OK, so I had another morning when I had to go out and clean out the crape myrtle leaves from my car’s trunk and around the windshield. Every morning? Really? And if you do not clean out the leaves and gunk, there will be a dark residue forming that makes you think the car is corroding.
But have you ever seen a crape myrtle in bloom? There is a very, very faint scent to the flower and it does not last long. There are white crapes, red or rose colored ones, and sometimes a deep ruby colored flower. Being upset with nature or enjoying the fruits of its growth, which defines you?
We are living in a world that really needs to come to terms with Mother Nature and accept that there is little we can do to stop the natural activity all around us.
We have certainly tried to defy nature. We have built dams; we have built housing developments on flood plains; we have continued to deplete the forests and the wetlands. But we are still foiled at every turn. Why can’t we predict earthquakes? Why can’t we control the hurricanes and tornadoes? Why are forest fires burning out of control? Why are there bears in people’s backyards? Is there really such a thing as warming on a global scale?
During June of 2015, we had a summer camp for boys here at the Peace Center [in New Orleans] and one of our trips with the gang was to the Aquarium. After the trip, we discussed things and asked them why we even had aquariums. They told us it was because some of the fish and animals had nowhere to live outside anymore. They told us that some of the animals could only be found in aquariums anymore. They told us that they were glad we have aquariums because some of them figured out they might never have seen these creatures anywhere else. Then the conversation really took off, and they decided the same thing would be true of zoos and insectariums. Could the creatures be safe anywhere else?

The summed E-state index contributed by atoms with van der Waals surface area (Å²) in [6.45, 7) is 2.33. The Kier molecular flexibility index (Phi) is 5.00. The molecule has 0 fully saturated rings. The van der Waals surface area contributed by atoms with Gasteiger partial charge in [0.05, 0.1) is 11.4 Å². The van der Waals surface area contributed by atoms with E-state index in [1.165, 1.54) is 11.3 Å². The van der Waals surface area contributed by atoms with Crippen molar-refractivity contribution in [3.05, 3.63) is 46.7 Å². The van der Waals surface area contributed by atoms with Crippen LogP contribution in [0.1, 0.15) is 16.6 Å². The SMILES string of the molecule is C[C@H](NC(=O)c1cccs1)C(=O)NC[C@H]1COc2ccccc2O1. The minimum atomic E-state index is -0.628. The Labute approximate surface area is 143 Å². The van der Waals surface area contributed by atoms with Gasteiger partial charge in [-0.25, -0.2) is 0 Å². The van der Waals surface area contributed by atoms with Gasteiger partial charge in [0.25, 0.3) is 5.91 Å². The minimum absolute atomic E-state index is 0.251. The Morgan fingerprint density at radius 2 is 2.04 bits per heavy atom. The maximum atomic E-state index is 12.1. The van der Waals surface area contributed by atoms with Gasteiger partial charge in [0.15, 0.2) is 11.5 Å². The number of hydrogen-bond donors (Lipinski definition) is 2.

In his encyclical “Laudato Si,” Pope Francis has not told us much we did not already know, and he puts it in very straightforward language. God gave us the earth to be stewards of all creation, not abusers or destroyers. How can we live in partnership with the rest of the natural world?